Google launches hosted services for businesses

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By  Published  September 8, 2006

Google’s challenge to Microsoft in the office applications sector began in earnest last month with the launchof a range of hosted communications services under the name Google Apps for Your Domain (GAFD).

The service is an expansion of Google’s Gmail for Your Domain service that was launched in February and includes Gmail web e-mail, the Google Talk instant messaging and voice calling service, Google Calendar, and web page design, publishing and hosting application Google Page Creator.

Google is hoping the fact that the services are run over the internet — saving money in both administration and infrastructure costs — will appeal to business users.

“Organisations of all sizes face a common challenge of helping their users communicate and share information more effectively,” said Dave Girouard, vice president and general manager of enterprise at Google.

“A hosted service like Google Apps for Your Domain eliminates many of the expenses and hassles of maintaining a communications infrastructure, which is welcome relief for many small business owners and IT staffers,” Girouard went on to add.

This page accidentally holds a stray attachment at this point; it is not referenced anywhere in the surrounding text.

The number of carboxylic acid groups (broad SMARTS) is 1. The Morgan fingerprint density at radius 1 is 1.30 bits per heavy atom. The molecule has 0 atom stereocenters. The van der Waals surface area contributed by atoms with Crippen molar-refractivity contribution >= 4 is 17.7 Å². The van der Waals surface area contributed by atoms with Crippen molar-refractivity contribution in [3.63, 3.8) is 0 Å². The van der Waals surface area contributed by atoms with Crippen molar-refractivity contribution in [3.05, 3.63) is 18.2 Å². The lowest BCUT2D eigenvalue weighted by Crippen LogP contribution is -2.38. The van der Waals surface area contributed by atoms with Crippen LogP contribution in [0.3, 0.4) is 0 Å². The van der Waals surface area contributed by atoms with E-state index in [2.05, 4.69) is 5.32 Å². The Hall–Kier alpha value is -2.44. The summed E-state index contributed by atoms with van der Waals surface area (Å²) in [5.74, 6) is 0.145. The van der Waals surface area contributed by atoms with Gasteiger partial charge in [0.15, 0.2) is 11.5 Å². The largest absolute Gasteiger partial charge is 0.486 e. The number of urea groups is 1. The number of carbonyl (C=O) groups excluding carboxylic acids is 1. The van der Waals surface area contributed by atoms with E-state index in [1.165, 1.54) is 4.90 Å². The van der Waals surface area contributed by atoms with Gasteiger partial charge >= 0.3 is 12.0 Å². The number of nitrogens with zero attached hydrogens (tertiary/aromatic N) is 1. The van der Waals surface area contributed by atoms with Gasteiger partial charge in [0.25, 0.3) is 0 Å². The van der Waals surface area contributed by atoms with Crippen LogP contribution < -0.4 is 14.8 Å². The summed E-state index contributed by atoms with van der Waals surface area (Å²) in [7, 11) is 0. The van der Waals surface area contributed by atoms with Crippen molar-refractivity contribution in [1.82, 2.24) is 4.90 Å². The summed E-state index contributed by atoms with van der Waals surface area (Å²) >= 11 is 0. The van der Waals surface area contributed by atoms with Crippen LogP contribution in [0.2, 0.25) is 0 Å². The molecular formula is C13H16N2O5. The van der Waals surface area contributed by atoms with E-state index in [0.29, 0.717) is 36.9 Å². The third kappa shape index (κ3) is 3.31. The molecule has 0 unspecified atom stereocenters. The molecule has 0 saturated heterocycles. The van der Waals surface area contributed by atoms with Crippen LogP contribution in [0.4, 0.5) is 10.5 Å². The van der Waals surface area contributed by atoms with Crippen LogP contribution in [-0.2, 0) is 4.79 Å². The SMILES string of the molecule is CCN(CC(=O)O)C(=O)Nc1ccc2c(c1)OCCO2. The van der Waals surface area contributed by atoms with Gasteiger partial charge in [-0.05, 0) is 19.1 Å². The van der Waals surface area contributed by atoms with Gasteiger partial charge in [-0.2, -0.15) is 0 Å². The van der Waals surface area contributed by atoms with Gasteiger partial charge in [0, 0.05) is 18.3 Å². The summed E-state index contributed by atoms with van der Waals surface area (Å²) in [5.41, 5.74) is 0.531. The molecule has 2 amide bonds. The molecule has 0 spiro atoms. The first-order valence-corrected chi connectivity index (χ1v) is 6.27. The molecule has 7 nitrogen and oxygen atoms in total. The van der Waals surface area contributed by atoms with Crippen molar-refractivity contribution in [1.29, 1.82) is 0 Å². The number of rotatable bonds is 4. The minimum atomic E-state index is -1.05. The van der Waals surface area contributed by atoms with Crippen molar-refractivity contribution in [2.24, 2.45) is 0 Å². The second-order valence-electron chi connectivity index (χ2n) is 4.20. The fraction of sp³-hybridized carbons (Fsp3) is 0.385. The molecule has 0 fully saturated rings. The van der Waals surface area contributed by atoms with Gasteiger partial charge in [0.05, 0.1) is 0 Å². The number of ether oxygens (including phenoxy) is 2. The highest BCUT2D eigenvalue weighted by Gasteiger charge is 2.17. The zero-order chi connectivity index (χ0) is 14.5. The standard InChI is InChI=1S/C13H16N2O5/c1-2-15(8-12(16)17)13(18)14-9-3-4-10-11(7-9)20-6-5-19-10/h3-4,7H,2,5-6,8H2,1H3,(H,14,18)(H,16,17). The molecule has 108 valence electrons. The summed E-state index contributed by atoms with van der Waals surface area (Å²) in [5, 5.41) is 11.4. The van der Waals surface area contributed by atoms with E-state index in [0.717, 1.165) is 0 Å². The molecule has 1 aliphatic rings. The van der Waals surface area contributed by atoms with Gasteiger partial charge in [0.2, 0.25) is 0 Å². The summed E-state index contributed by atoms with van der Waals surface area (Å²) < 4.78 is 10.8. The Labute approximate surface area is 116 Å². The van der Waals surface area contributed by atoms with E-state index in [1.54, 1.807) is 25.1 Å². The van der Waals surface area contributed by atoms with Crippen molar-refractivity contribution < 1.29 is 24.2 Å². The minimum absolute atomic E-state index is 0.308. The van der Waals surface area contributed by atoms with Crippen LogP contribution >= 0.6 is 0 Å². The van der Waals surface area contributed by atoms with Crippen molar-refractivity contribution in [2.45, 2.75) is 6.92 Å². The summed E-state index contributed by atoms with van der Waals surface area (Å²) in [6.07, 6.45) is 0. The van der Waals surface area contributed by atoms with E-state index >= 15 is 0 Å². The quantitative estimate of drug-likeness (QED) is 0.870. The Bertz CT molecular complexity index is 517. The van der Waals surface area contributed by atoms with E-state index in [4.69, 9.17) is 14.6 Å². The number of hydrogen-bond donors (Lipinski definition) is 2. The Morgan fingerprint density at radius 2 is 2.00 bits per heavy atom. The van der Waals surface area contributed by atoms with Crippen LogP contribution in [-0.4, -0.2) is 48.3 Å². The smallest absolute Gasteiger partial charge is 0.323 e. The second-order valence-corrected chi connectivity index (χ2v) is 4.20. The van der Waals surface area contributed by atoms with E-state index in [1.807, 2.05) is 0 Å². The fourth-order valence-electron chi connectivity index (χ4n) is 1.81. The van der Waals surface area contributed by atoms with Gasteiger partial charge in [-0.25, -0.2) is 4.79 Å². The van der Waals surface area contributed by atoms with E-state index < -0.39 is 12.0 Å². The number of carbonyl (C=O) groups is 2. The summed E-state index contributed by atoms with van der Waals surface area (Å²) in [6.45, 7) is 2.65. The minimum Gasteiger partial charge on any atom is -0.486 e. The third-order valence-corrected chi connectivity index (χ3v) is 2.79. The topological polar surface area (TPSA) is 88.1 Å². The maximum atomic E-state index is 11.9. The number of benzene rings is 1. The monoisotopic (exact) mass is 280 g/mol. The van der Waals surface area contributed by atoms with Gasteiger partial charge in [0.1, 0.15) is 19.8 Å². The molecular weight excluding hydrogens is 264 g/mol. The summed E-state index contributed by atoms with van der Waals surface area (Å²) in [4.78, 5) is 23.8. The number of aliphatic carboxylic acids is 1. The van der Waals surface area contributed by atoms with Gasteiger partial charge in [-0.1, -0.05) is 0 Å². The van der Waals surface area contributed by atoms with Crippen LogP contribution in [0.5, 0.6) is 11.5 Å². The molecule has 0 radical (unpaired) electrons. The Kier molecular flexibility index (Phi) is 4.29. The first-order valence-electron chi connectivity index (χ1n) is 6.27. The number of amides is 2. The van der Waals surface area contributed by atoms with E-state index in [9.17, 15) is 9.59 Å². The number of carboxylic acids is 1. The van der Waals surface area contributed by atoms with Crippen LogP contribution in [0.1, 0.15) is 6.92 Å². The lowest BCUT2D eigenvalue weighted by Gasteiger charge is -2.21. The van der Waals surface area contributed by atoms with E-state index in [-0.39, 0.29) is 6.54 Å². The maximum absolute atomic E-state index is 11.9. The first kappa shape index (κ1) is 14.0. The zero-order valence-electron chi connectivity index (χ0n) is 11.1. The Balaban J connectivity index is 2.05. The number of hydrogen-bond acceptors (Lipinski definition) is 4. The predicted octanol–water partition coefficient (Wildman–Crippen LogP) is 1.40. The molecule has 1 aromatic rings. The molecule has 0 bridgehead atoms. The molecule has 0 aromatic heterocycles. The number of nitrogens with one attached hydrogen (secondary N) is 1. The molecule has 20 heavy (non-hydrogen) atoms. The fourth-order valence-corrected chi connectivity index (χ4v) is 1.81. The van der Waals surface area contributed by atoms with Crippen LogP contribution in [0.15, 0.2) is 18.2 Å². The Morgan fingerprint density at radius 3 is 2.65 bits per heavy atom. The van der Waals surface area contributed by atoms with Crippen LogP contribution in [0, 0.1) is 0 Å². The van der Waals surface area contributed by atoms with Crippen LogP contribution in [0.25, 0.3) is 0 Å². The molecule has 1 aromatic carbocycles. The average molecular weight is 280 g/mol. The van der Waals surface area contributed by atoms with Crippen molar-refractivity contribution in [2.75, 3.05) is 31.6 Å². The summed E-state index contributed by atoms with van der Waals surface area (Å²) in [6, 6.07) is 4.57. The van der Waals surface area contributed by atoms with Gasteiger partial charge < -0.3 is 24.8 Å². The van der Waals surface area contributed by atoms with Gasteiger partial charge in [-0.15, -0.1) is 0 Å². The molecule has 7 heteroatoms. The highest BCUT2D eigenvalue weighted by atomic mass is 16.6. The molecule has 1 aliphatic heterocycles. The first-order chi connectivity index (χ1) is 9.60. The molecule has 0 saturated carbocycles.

With GAFD, domain administrators will use a web-based control panel to manage their user account list, set up aliases and distribution lists, and enable the services they want for their domain.

The standard edition of GAFD is available now as a free beta product and a premium version is currently being developed for organisations with more advanced requirements.

The idea of offering services via the internet is one that is being taken seriously by software developers, including firms such as Microsoft.

The software giant is also developing its own line of online applications called Windows Live Essentials and media reports have suggested the vendor is itself in the beta stage of development.

Analyst firm Gartner said it expected Google’s release last month to intensify the pair’s rivalry. “We believe Microsoft is likely to respond aggressively,” it said in a recent online advisory.

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